Mississippi children trail their peers across the country on important indicators of education, health and economic security, according to a new national report released today.
The Annie E. Casey Foundation’s “Race for Results” looks at 12 factors that influence a child’s success – including babies born at normal birthweight, scores of fourth- and eighth-graders on national tests, young adults with higher education degrees and children living in two-parent families, among others.
Data is aggregated by five racial subgroups, allowing for comparisons across groups at the national and state level.
In Mississippi, the data showed a large gap between children who are Asian or white and those who are black or Latino. All four groups trailed the national average.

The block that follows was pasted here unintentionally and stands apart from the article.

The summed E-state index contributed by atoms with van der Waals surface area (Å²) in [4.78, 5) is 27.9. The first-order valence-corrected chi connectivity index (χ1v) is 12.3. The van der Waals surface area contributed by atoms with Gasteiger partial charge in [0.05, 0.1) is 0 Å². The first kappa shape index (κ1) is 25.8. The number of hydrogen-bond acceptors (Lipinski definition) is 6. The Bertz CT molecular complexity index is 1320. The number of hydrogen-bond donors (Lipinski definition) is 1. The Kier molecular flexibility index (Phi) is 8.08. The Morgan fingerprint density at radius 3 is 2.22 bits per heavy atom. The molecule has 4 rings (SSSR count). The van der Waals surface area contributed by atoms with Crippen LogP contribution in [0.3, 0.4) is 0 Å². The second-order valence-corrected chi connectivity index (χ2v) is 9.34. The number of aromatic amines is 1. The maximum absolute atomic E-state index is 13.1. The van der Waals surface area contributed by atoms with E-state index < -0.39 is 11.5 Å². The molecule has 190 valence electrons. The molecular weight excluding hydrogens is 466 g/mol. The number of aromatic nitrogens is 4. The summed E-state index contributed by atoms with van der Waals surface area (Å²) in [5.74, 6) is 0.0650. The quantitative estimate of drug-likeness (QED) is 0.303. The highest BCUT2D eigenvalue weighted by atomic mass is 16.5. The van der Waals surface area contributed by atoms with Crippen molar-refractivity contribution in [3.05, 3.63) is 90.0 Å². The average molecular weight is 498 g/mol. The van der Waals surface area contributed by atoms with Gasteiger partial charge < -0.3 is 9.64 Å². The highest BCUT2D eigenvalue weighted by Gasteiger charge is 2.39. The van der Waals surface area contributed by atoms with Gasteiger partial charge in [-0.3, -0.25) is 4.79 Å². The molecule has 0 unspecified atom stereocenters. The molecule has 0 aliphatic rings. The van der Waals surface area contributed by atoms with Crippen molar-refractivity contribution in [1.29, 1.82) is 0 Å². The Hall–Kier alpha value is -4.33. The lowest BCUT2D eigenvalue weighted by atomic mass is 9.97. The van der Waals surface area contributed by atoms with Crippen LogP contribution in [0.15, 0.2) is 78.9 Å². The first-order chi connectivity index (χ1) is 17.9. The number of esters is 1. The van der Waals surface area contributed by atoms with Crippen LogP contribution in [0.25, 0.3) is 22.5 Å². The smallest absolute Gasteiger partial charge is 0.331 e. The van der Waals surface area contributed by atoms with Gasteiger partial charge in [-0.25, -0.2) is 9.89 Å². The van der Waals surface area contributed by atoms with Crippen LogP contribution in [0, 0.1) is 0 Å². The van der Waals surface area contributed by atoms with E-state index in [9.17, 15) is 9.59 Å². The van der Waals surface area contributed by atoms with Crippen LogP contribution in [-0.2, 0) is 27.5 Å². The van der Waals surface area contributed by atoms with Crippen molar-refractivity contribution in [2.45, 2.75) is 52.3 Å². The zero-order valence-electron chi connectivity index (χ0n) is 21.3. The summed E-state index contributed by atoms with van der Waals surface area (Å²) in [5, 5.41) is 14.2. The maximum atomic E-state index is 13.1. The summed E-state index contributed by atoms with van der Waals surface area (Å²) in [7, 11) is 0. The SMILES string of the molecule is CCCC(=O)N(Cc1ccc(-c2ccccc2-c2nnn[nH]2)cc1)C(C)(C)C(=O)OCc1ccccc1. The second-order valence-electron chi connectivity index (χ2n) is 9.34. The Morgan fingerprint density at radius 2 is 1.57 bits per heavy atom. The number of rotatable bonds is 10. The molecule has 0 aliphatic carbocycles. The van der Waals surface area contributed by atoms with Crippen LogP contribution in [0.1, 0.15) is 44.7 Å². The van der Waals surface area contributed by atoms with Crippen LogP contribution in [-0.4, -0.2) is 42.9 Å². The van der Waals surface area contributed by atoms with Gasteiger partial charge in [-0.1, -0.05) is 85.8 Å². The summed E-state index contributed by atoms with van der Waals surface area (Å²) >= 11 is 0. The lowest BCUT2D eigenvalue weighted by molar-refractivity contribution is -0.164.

“It matters because future prosperity in the United States and in Mississippi depends on the success of all children, regardless of where they live or what ethnic or racial group they belong to,” said Linda Southward, director of Mississippi KIDS COUNT.
The composite index uses a scale between one and 1,000, which is the highest score. At the national level, Asian and Pacific Island children had the highest score at 776, followed by scores for white (704), Latino (404), American-Indian (387) and black (345) children.
In Mississippi, Asian children scored 687, followed by white (559), Latino (384) and black (243) children.
Mississippi’s score for its black children was second lowest in the nation, as was its score for its white children.